Bubba Watson is one of the PGA Tour’s most unique stars. He never shies away from showing his emotions or speaking his mind. He’s also not afraid to make splashy purchases — in the last five years, Watson has bought a replica General Lee, a pair of hovercraft golf carts and a minority share of the Pensacola Blue Wahoos, the Cincinnati Reds’ Double-A affiliate. His demeanor can be perplexing, ranging from goofy and gregarious to aloof and disenchanted. All of these traits are overshadowed by one indisputable truth: the 37-year-old is among the greatest golfers of his generation.
Watson’s week at the Northern Trust Open was a fairly fitting summary of what he’s all about. Thanks to a number of errant tee shots, he found fewer fairways than most of his opponents, but his monstrous length allowed him to tie for seventh in greens in regulation. The 54-hole leader, Watson faced several spirited challenges throughout the final round but proved his mettle, birdieing two of the last three holes to come out on top by a stroke. It was his second win in three years at Riviera Country Club and brought him back up to No. 4 in the world rankings.
As is typical for him, the victory wasn’t the only highlight of Watson’s trip to Los Angeles. The former Georgia Bulldog passed a kidney stone (yes, really), made a guest appearance on the Disney Channel show “Girl Meets World,” hung out with Justin Bieber and attended a Warriors-Clippers game at the Staples Center. He even got a text from Warriors point guard Steph Curry, offering to give his three-year-old son some shooting lessons. All in a week’s work, right?
Needless to say, it was a banner week for Watson, but it was underscored by the reality that there may not be many more in the future. The victory was his ninth on the PGA Tour, and he’s repeatedly stated that his career goal is 10. Many golfers have made those types of remarks in the past, usually having no bearing on career length, but things might be different in Watson’s case. He’s always presented himself as a guy who puts family first — one who doesn’t exactly relish an intense spotlight and can appear fidgety in front of the cameras. If he’s got enough money (and he certainly does), what’s to stop him from hanging it up early and retiring to the Greenbrier?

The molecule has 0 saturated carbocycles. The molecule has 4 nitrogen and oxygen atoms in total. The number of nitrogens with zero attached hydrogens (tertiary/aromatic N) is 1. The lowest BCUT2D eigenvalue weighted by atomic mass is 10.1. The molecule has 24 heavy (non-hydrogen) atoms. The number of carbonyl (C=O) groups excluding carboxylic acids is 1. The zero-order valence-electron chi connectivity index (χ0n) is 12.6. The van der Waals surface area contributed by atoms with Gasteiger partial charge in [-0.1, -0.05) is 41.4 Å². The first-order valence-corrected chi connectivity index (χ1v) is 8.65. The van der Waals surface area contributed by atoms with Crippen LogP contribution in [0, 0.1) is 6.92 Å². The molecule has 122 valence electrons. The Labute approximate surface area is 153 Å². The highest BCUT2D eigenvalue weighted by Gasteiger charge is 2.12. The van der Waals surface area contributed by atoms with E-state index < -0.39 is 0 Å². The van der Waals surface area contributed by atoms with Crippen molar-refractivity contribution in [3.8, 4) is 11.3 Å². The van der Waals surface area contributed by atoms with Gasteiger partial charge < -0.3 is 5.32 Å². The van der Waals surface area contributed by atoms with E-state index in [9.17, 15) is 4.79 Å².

Actually, a couple of things: it all depends on how badly Watson wants them. For one thing, there’s still major glory to be found. Watson has won two majors in his career, the 2012 and 2014 Masters. 2016 is another even-numbered year, and even more auspiciously, he won the Northern Trust Open in 2014, as well as in this season. In short, Watson’s great play has put him near the top of the Masters shortlist for this year, along with names like Jordan Spieth, Rory McIlroy, Jason Day and Phil Mickelson.
Even if he doesn’t win at Augusta this year, Watson is on a World Golf Hall of Fame trajectory. With two major wins, he’s already satisfied the minimum for enshrinement. His current total of nine wins is a bit low, but given how he’s been playing, that total will almost certainly grow by the time he turns 40, the age when players become eligible. The question is whether or not he’ll be willing to keep going once he reaches the double digits — it’s one that he’ll have to carefully consider in the ensuing couple of years.
It’s not guaranteed that he will follow through on his threats of an early retirement. Boo Weekley, golf’s most famous good ol’ boy, often speaks of giving up the game to focus on hunting and fishing, but he remains on the PGA Tour, even winning an event in 2013. Jason Dufner, the PGA Champion in that year, has also spoken of putting his clubs away for good, but he hasn’t seemed to make any progress on that front. It can be a grind, but the life of a professional golfer is essentially a pretty good one. Watson might realize that once he hits that magic number of 10.
Of course, fans across the country would be devastated if Watson actually followed through. His booming drives and imaginative approach to the game make him one of the PGA Tour’s most exciting players. The human element can’t be discounted — in a sport that’s often viewed as stuffy and bland, people want to see a guy ride a Razor scooter off of a diving board. Watson’s done that and a whole lot more.
No matter what happens in the rest of his career, Watson has made an undeniable mark on the game of golf. He’s provided a tremendous amount of entertainment value over the years, but his wins are what will really go down in history. Hopefully, he’ll get more than 10.